Disabled Parenting: A Road Worth Traveling
By Ashley Taylor
If you’re expecting your first bundle of joy, congratulations. Having a baby is one of the greatest joys in life. But, as all new parents can attest, it also comes prepackaged with sleepless nights, never-ending worry, and a 24/7 workload. Navigating the early stages of parenthood is difficult for all parents, but may be especially tough for those of you who must also balance a physical disability that impacts your mobility, hearing or vision.
Babies, the best medicine
Regardless of your disability, studies have shown that having kids is actually good for you. Parenthoodcan lower your blood pressure, increase your self-esteem and make you overall happier. This is on top of the other benefits of parenthood, which include tax savings and having a built-in partner-in-crime when you want to make a mid-week trip to Baskin-Robbins.
Adaptive parenting made easy
Having a disability means that you’ve already learned to adapt to a world not built for you. But thankfully, there are tons of products and services geared toward a growing population of disabled parents.Adaptive parentingdevices, such as bedside cribs, wheelchair strollers and adaptive vehicles, are all readily available.
You can also use everyday materials and the features of your home to your advantage. For instance, if you have a visual impairment, you can attach tiny bells to your crawling baby’s socks to gauge his whereabouts inside your home. When bending and stooping are difficult or impossible, you can move bath time to the kitchen sink, so you aren’t trying to pick your baby up from the bottom of the bathtub.
It may sound cliché, but it is truly never too early to prep your home for baby’s arrival.Baby-proofingyour home won’t be much different for you than it will be for your non-disabled peers. You will still need to cover the power outlets and make sure that your child will never have access to sharp objects, chemicals or the top of the stairs.
The primary difference in how you modify your home in preparation for its new member depends on your specific disability. Hearing disabilities, for example, may necessitate security cameras and monitors in each room and visual sound monitors that go from green to red depending on the baby’s crying volume. You may also need to ask for additional assistance from your partner or closest friends and family to help you get your child back and forth to doctors’ appointments and to physically secure heavy items that you can’t lift.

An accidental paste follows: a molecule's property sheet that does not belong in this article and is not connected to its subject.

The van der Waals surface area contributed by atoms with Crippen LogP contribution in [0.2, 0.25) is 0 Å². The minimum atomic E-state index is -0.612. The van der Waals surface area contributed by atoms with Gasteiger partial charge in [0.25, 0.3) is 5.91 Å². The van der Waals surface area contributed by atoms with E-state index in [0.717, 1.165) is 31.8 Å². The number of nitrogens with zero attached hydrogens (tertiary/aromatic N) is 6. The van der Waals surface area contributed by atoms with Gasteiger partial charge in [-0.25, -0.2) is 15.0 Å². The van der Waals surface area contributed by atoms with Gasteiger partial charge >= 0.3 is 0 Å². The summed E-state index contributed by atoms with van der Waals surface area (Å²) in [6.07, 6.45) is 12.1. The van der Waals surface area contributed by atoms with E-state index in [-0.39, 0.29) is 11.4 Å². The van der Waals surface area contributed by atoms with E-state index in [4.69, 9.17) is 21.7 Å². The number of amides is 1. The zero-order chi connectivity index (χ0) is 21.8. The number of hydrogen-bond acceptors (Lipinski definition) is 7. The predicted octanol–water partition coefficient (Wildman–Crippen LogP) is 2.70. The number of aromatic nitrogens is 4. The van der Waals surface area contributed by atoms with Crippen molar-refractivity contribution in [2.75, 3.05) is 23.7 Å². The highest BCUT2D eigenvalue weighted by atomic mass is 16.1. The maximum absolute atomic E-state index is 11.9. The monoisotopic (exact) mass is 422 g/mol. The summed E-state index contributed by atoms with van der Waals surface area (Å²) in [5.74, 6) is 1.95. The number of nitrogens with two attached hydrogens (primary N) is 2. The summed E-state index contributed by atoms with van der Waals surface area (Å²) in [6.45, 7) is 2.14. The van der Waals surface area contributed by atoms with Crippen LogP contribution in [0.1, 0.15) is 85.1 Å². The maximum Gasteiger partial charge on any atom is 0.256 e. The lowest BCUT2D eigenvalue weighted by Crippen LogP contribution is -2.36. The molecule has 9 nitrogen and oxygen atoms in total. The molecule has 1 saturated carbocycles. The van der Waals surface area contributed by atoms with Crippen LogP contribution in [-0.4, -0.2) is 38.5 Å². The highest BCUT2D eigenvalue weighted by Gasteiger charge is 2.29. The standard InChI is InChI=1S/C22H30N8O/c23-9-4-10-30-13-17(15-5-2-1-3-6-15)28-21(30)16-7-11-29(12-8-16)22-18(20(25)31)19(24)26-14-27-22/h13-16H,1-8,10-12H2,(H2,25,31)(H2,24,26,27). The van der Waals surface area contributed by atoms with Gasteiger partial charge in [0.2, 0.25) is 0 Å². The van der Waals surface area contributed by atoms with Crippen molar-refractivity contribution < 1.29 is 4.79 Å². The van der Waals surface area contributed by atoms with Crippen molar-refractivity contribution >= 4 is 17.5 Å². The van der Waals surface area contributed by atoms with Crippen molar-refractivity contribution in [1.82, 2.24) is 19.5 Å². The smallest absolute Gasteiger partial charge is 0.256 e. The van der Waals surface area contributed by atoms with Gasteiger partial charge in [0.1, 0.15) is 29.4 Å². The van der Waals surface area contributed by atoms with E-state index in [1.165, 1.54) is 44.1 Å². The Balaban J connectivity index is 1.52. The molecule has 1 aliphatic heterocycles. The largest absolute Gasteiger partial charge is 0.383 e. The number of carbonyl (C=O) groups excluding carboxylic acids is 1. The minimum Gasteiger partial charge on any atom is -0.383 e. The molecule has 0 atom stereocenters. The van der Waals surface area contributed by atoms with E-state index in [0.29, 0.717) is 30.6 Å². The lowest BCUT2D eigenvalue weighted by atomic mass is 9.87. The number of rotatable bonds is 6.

A healthy parent equals a happy child
Your child isn’t going to care about your disability, they are going to insist that you run, jump, and play on their schedule. And you will because they’ll bat their eyelashes and give you a cute chubby-cheeked smile you can’t resist. Even if you’re confined to a wheelchair, you’re going to need the help of some energy-boosting tipsto keep up with your progeny: get plenty of sleep — at least seven to nine hours, drink plenty of water as dehydration can make you tired and cranky, and eat a rainbow of goodness at each meal. You can also add energy-boosting supplements and an ability-appropriate exercise routine to help keep you in motion.
Don’t worry about your child
While it’s perfectly normal to worry about the health and safety of your baby, one thing you don’t need to worry about is that your disability will negatively impact him or her. Children arespongesand easily adapt to their environment. There is no evidence that children raised by disabled parents suffer negative consequences of that upbringing. In fact, these children may grow up to show more compassion and awareness of the needs of those around them.
Again, congratulations on your forthcoming bundle of joy. Having a baby is a tough job, but one that you’re ready for. Your disability hasn’t stopped you from getting this far in life and it’s not going to stop you from giving your children a happy one.
Ashley Taylor is a disabled mother of two wonderful, amazing, energetic children. She met her husband, Tom, while doing physical therapy. Tom had suffered a spinal cord injury due to a car accident and uses a wheelchair for mobility. Ashley and Tom knew they wanted children and knew they would have to adapt their lives and home in order to make this dream come true. Ashley is happy to say that they are the proud parents of two healthy, wonderful children and their disabilities haven’t stopped them from leading a happy, fulfilling life.